R2-D2 and C-3PO are then abducted by Jawas and bought by Owen Lars, step-uncle of Luke Skywalker. While Luke cleans the sand out of R2-D2’s gears, he discovers a fragment of Leia’s message, and removes the droid’s restraining bolt to see more; once free of the bolt, R2 claims to have no knowledge of the message. That night, R2 leaves the farm to seek out Obi-Wan Kenobi. Soon, by way of fate, Luke is forced to leave Tatooine with Obi-Wan, Han Solo, and Chewbacca, and they attempt to deliver R2-D2 to the Rebel Alliance. Along the way, they are pulled in by the Death Star’s tractor beam, but eventually rescue Princess Leia and escape. R2-D2 delivers the plans to the Rebel Alliance, and becomes Luke’s astromech droid during the attack on the station. R2 is severely damaged during the battle, but is restored before the ceremony at the end of the film.
In Star Wars Episode V: The Empire Strikes Back, R2-D2 accompanies Luke to Dagobah, and later to Cloud City, where he helps to rescue and repair a heavily damaged C-3PO and to override city security computers. He also manages to fix the Millennium Falcon’s hyperdrive, resulting in a last-minute escape from Imperial forces.
In Star Wars Episode VI: Return of the Jedi, R2-D2 plays a critical role in the rescue of Han, Luke and Leia from Jabba the Hutt, and later joins the Rebel strike team on Endor. He is badly damaged during the fight between the Imperial troops and the Rebels, but is repaired in time for the celebration marking the second Death Star’s destruction.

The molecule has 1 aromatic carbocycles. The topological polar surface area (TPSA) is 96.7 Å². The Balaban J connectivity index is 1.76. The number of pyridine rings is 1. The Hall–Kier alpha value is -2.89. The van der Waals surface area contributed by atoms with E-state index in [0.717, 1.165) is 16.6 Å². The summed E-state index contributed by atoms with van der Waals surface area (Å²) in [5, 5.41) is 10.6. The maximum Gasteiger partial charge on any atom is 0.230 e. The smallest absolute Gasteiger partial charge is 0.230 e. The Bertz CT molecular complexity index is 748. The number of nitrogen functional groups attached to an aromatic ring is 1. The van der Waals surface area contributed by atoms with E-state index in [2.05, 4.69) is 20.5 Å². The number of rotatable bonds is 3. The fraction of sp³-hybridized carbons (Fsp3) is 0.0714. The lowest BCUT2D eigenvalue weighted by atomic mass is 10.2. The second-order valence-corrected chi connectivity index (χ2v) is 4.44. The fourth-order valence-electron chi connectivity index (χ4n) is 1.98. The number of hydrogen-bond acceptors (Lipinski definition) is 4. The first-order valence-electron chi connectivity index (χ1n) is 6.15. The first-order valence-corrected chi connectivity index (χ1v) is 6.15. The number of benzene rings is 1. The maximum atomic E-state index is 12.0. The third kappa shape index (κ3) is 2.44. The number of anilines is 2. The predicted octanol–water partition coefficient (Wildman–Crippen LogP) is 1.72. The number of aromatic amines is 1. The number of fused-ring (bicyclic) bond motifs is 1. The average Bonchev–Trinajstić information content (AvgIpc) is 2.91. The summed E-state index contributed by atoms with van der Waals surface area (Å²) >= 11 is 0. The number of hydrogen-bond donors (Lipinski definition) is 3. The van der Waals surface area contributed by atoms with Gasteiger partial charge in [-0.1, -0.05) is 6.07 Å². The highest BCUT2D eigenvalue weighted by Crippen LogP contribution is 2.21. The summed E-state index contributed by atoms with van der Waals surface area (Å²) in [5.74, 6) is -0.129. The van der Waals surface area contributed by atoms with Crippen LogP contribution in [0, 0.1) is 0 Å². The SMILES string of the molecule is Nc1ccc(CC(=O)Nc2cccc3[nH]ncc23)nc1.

R2-D2 is male, as far as by state of androids. In A New Hope, Obi-Wan Kenobi states in gender specific, “Plug-in, he should be able to interpret the entire Imperial network.”
Source: Wikipedia
click here to close & scroll to trigger

Collapse-O-Matic Nested SwapTitles

[expand title="Fiction" rel="fiction" swaptitle="Is like non-non-fiction"]
[expandsub1 title="Star Wars" rel="submenu-highlander" swaptitle="Hyperspeed" expanded="true"]Target Content[/expandsub1]
[expandsub1 title="Star Trek" rel="submenu-highlander" swaptitle="Warpspeed"]Target Content[/expandsub1]
[/expand]
Fiction
Star Wars
Target Content
Star Trek
Target Content